If your child is toe walking out of habit, treatment isn't needed. He or she is likely to outgrow the habit. Your doctor may simply monitor your child's gait during regular office visits. If a physical problem is contributing to toe walking, treatment options may include:
- Physical therapy. Gentle stretching of the leg and foot muscles may improve your child's gait.
- Leg braces or splints. Sometimes leg braces or splints help promote a normal gait.
- Serial casting. If physical therapy or leg braces aren't helpful, your doctor may suggest trying a series of below-the-knee casts to progressively improve the ability to bring the toes toward the shin.
- Surgery. If conservative treatments fail, the doctor may recommend surgery to lengthen the muscles or tendons at the back of the lower leg.
If the toe walking is associated with cerebral palsy, autism or other problems, treatment focuses on the underlying condition.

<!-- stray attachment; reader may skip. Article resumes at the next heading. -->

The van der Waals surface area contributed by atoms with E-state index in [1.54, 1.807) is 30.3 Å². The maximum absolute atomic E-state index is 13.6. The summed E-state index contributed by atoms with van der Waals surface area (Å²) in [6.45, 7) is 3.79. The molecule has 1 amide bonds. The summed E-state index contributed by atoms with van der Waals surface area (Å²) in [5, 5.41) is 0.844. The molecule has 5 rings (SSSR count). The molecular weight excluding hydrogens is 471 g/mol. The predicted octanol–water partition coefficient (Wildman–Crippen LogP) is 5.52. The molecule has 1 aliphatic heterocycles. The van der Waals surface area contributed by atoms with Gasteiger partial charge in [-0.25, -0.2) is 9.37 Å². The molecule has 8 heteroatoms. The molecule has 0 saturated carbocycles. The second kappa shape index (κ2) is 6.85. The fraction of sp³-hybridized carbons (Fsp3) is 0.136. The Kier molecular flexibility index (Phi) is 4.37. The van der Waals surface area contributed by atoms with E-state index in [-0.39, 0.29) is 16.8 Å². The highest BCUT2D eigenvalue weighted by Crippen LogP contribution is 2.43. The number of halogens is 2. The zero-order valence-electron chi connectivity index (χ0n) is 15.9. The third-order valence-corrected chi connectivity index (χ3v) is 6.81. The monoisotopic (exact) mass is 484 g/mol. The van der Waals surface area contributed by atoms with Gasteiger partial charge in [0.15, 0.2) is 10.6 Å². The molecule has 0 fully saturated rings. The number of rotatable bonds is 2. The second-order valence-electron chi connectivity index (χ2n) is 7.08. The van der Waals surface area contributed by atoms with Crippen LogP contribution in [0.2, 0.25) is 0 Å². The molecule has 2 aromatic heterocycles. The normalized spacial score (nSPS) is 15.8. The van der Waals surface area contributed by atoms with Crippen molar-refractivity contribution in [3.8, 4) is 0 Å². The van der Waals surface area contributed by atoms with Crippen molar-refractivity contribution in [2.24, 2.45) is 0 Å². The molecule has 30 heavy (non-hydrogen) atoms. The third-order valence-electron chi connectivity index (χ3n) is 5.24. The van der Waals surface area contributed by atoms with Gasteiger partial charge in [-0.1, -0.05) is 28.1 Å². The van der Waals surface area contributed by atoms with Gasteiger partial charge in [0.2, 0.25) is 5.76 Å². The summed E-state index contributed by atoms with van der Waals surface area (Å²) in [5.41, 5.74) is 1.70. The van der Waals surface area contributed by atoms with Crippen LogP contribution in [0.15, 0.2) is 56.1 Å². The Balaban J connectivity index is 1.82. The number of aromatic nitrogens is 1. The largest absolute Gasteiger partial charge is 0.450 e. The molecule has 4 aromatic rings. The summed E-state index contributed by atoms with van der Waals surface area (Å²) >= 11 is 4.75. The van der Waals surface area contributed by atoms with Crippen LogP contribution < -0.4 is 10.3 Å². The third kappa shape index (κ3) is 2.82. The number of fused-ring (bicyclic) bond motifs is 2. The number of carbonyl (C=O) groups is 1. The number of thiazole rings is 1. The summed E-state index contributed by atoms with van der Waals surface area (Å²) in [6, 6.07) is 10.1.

March 26, 2015
- Oetgen ME, et al. Idiopathic toe walking. Journal of the American Academy of Orthopedic Surgeons. 2012;20:292.
- Engstrom P, et al. The prevalence and course of idiopathic toe-walking in 5-year-old children. Pediatrics. 2012;130:279.
- Williams CM, et al. The toe walking tool: A novel method for assessing idiopathic toe walking children. Gait & Posture. 2010;32:508.
- Cerebral palsy: Hope through research. National Institute of Neurological Disorders and Stroke. http://www.ninds.nih.gov/disorders/cerebral_palsy/detail_cerebral_palsy.htm. Accessed March 2, 2015.
- Muscular dystrophy: Hope through research. National Institute of Neurological Disorders and Stroke. http://www.ninds.nih.gov/disorders/md/detail_md.htm. Accessed March 2, 2015.
- Autism fact sheet. National Institute of Neurological Disorders and Stroke. http://www.ninds.nih.gov/disorders/autism/detail_autism.htm. Accessed March 2, 2015.
- Neurological diagnostic tests and procedures. National Institute of Neurological Disorders and Stroke. http://www.ninds.nih.gov/disorders/misc/diagnostic_tests.htm. Accessed March 2, 2015.